Engine hesitates and sometimes shuts off while driving

Tiny
CHUCK41969
  • MEMBER
  • 2010 JEEP PATRIOT
  • 2.0L
  • 4 CYL
  • 2WD
  • AUTOMATIC
  • 131,000 MILES
It has a hesitation when I start driving and then there has been a few times it would just shut off going down the road doing 60 mph or higher. Where is the EGR valve located on this engine and would it cause the problem?
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Monday, August 26th, 2019 AT 9:18 AM

7 Replies

Tiny
KASEKENNY1
  • EXPERT
Hi,

I think you have two issues. First, you should have a CVT transmission in that vehicle. What happens is, the steel belt inside the transmission begins to slip and you get a hesitation. More than likely this is your issue and the only real way to fix it is to replace the transmission. Some people will rebuild them but the cost is almost the same these days so I would just replace it and get the warranty that comes along with a new unit.

As for the stalling at highway speeds, do you have any codes? You may not have any yet but the common failure on these World Engines is the crank sensor fails and when the PCM is not getting any signal from the crank, it cuts the engine off. You will need to replace the crank sensor.

However, when you replace it you must perform a procedure called an adaptive numerator relearn. Basically, this is teaching the PCM that there is a new sensor. On these PCMs, the only way to do that is with a scan tool that can perform this procedure. It includes a drive procedure specific to this process and the scan tool must be hooked up while doing it. If you do not do this, then you will get multiple cylinder misfire codes and it will cause you many headaches trying to diagnose these misfires because no matter what you do they will not go away until this is performed.

Let me know if you have questions and we can go from there. Thanks
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Monday, August 26th, 2019 AT 1:42 PM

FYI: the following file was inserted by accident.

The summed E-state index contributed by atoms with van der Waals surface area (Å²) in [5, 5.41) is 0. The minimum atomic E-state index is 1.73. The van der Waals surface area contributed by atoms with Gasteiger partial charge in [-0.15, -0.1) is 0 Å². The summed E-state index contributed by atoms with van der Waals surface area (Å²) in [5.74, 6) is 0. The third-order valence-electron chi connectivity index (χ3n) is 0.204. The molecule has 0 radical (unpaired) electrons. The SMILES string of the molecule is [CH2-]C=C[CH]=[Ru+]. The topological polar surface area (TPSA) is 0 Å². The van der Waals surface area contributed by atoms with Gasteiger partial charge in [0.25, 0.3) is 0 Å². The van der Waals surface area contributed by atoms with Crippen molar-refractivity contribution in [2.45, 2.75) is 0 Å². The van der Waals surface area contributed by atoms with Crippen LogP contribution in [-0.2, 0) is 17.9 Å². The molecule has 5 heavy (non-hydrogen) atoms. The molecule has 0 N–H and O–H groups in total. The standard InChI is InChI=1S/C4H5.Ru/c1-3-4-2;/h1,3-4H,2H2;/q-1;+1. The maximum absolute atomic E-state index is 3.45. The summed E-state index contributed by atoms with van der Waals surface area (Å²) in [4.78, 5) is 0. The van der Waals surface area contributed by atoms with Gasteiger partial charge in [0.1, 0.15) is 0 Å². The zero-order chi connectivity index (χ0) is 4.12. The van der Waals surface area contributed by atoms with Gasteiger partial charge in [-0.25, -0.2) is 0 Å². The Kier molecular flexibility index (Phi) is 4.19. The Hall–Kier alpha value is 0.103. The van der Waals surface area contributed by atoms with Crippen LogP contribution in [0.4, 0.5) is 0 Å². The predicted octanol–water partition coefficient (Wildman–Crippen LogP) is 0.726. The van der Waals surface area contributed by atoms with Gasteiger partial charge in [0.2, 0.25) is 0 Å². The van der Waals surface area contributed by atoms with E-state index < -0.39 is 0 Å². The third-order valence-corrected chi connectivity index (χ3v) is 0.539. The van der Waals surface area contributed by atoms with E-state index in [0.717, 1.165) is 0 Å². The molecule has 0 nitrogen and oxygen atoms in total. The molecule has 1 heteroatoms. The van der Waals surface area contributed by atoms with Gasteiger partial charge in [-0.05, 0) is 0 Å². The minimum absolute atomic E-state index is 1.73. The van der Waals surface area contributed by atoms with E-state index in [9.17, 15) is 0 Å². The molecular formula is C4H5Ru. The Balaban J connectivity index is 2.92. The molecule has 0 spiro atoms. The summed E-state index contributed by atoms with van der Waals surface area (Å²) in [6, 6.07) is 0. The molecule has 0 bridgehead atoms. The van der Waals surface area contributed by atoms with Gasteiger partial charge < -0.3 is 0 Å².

Tiny
CHUCK41969
  • MEMBER
I had already had a new crankshaft position sensor in but I don t be the mechanic unhooked the battery when he put the new one in. Do you think he might have shorted something out or could he blew the new sensor or do you think I could have gotten a bad sensor. What do I do next to fix my problem?
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Tuesday, August 27th, 2019 AT 12:40 PM
Tiny
KASEKENNY1
  • EXPERT
It is unlikely that not unhooking the battery caused it to short out and getting a bad sensor is also unlikely.

The next most likely cause of the engine stalling is the PCM, its power source, or ground. If one of these are faulty then the engine could just shut off.

When it does this, does the engine sputter, any check engine light flashing or staying on when it does it?
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Tuesday, August 27th, 2019 AT 5:52 PM
Tiny
CHUCK41969
  • MEMBER
Yes, the engine light is on and flashes and stops and also the traction control light is on also.
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Tuesday, August 27th, 2019 AT 6:43 PM
Tiny
KASEKENNY1
  • EXPERT
Okay. Do you know what codes are in the computer?

If not you can have them pulled by most parts stores.
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Tuesday, August 27th, 2019 AT 6:44 PM
Tiny
CHUCK41969
  • MEMBER
There were a few p0300, p0315, p0335.
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Tuesday, August 27th, 2019 AT 7:45 PM
Tiny
KASEKENNY1
  • EXPERT
Okay. P0300 is a multi cylinder misfire. The P0315 is for No learned Crank sensor and P0335 is for the crank sensor circuit code.

If you refer to my post from the 26th where I talk about what needs to happen after you replace the crank sensor, this is what I was referring too. If you do not perform the learn procedure with the scan tool after a crank sensor replacement, these are the codes you will have.

The only one I am concerned with is the P0335. That is a circuit code which indicates a wiring issue. I suspect it will go away after the procedure is run but if not you will need to diagnose the wiring.

This circuit issue could also be your stalling issue so we need to run the learn procedure and then retest it.

If you do not have the scan tool, you will need to go to someone who does and have this performed.
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Wednesday, August 28th, 2019 AT 6:04 PM

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